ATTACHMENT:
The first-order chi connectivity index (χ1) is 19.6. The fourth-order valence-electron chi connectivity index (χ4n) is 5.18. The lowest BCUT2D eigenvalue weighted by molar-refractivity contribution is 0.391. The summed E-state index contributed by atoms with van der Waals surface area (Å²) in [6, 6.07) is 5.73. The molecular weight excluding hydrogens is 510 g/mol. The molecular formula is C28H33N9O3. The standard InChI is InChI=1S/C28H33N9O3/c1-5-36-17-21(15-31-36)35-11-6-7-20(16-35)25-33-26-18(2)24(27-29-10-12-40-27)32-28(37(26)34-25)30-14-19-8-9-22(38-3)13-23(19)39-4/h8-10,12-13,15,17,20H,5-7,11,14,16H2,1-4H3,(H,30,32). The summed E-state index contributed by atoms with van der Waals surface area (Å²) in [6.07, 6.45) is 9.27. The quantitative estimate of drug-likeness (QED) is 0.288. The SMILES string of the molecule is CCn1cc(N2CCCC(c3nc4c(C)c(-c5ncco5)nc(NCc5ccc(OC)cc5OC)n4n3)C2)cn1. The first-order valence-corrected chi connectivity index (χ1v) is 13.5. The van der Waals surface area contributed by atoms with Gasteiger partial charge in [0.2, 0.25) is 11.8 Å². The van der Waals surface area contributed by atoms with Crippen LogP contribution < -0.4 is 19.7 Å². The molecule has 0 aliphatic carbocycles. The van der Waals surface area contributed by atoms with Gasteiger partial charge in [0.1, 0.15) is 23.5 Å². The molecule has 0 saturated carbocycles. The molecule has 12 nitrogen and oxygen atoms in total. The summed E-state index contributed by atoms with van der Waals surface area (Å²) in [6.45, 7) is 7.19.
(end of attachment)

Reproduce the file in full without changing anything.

The first-order chi connectivity index (χ1) is 19.6. The fourth-order valence-electron chi connectivity index (χ4n) is 5.18. The lowest BCUT2D eigenvalue weighted by molar-refractivity contribution is 0.391. The summed E-state index contributed by atoms with van der Waals surface area (Å²) in [6, 6.07) is 5.73. The molecular weight excluding hydrogens is 510 g/mol. The molecular formula is C28H33N9O3. The standard InChI is InChI=1S/C28H33N9O3/c1-5-36-17-21(15-31-36)35-11-6-7-20(16-35)25-33-26-18(2)24(27-29-10-12-40-27)32-28(37(26)34-25)30-14-19-8-9-22(38-3)13-23(19)39-4/h8-10,12-13,15,17,20H,5-7,11,14,16H2,1-4H3,(H,30,32). The summed E-state index contributed by atoms with van der Waals surface area (Å²) in [6.07, 6.45) is 9.27. The quantitative estimate of drug-likeness (QED) is 0.288. The SMILES string of the molecule is CCn1cc(N2CCCC(c3nc4c(C)c(-c5ncco5)nc(NCc5ccc(OC)cc5OC)n4n3)C2)cn1. The first-order valence-corrected chi connectivity index (χ1v) is 13.5. The van der Waals surface area contributed by atoms with Gasteiger partial charge in [0.2, 0.25) is 11.8 Å². The van der Waals surface area contributed by atoms with Crippen LogP contribution < -0.4 is 19.7 Å². The molecule has 0 aliphatic carbocycles. The van der Waals surface area contributed by atoms with Gasteiger partial charge in [0.1, 0.15) is 23.5 Å². The molecule has 0 saturated carbocycles. The molecule has 12 nitrogen and oxygen atoms in total. The summed E-state index contributed by atoms with van der Waals surface area (Å²) in [6.45, 7) is 7.19.